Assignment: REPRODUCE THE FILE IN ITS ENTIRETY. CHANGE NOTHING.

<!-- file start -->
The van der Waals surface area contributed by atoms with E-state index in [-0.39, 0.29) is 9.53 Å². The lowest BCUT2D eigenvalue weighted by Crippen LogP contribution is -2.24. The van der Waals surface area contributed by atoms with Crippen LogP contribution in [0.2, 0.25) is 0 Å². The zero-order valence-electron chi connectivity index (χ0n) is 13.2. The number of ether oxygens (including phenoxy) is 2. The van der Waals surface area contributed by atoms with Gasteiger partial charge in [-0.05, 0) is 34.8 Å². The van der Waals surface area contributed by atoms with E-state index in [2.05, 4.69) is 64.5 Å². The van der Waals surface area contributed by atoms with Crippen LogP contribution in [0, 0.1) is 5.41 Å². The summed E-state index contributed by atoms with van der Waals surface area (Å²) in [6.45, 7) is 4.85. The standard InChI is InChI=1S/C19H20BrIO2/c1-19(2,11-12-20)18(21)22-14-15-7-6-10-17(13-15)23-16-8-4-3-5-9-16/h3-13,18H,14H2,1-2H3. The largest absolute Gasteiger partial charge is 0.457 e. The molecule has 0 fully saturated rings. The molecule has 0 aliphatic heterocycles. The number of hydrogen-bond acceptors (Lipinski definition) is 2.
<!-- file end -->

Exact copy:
The van der Waals surface area contributed by atoms with E-state index in [-0.39, 0.29) is 9.53 Å². The lowest BCUT2D eigenvalue weighted by Crippen LogP contribution is -2.24. The van der Waals surface area contributed by atoms with Crippen LogP contribution in [0.2, 0.25) is 0 Å². The zero-order valence-electron chi connectivity index (χ0n) is 13.2. The number of ether oxygens (including phenoxy) is 2. The van der Waals surface area contributed by atoms with Gasteiger partial charge in [-0.05, 0) is 34.8 Å². The van der Waals surface area contributed by atoms with E-state index in [2.05, 4.69) is 64.5 Å². The van der Waals surface area contributed by atoms with Crippen LogP contribution in [0, 0.1) is 5.41 Å². The summed E-state index contributed by atoms with van der Waals surface area (Å²) in [6.45, 7) is 4.85. The standard InChI is InChI=1S/C19H20BrIO2/c1-19(2,11-12-20)18(21)22-14-15-7-6-10-17(13-15)23-16-8-4-3-5-9-16/h3-13,18H,14H2,1-2H3. The largest absolute Gasteiger partial charge is 0.457 e. The molecule has 0 fully saturated rings. The molecule has 0 aliphatic heterocycles. The number of hydrogen-bond acceptors (Lipinski definition) is 2.